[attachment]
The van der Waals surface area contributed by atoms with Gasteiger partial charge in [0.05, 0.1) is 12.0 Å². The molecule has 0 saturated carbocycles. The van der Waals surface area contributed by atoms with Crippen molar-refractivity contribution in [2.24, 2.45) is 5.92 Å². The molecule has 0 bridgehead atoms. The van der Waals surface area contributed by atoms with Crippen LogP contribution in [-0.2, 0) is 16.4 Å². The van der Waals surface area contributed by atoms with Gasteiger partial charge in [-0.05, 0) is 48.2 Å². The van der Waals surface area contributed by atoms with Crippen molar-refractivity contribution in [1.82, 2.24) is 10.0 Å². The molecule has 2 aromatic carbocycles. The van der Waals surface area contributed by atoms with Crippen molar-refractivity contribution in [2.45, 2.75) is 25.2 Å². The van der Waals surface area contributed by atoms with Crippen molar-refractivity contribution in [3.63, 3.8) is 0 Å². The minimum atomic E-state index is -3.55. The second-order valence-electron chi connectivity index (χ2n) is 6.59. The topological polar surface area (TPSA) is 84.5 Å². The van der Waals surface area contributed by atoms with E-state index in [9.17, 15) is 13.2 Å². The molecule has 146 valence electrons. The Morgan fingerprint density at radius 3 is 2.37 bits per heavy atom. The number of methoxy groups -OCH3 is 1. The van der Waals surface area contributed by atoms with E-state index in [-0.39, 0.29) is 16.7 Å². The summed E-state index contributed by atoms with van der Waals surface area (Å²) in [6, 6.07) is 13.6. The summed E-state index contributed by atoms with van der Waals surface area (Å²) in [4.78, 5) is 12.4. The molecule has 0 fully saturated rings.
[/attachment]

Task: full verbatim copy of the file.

The van der Waals surface area contributed by atoms with Gasteiger partial charge in [0.05, 0.1) is 12.0 Å². The molecule has 0 saturated carbocycles. The van der Waals surface area contributed by atoms with Crippen molar-refractivity contribution in [2.24, 2.45) is 5.92 Å². The molecule has 0 bridgehead atoms. The van der Waals surface area contributed by atoms with Crippen LogP contribution in [-0.2, 0) is 16.4 Å². The van der Waals surface area contributed by atoms with Gasteiger partial charge in [-0.05, 0) is 48.2 Å². The van der Waals surface area contributed by atoms with Crippen molar-refractivity contribution in [1.82, 2.24) is 10.0 Å². The molecule has 2 aromatic carbocycles. The van der Waals surface area contributed by atoms with Crippen molar-refractivity contribution in [2.45, 2.75) is 25.2 Å². The van der Waals surface area contributed by atoms with Crippen molar-refractivity contribution in [3.63, 3.8) is 0 Å². The minimum atomic E-state index is -3.55. The second-order valence-electron chi connectivity index (χ2n) is 6.59. The topological polar surface area (TPSA) is 84.5 Å². The van der Waals surface area contributed by atoms with E-state index in [9.17, 15) is 13.2 Å². The molecule has 146 valence electrons. The Morgan fingerprint density at radius 3 is 2.37 bits per heavy atom. The number of methoxy groups -OCH3 is 1. The van der Waals surface area contributed by atoms with E-state index in [-0.39, 0.29) is 16.7 Å². The summed E-state index contributed by atoms with van der Waals surface area (Å²) in [6, 6.07) is 13.6. The summed E-state index contributed by atoms with van der Waals surface area (Å²) in [4.78, 5) is 12.4. The molecule has 0 fully saturated rings.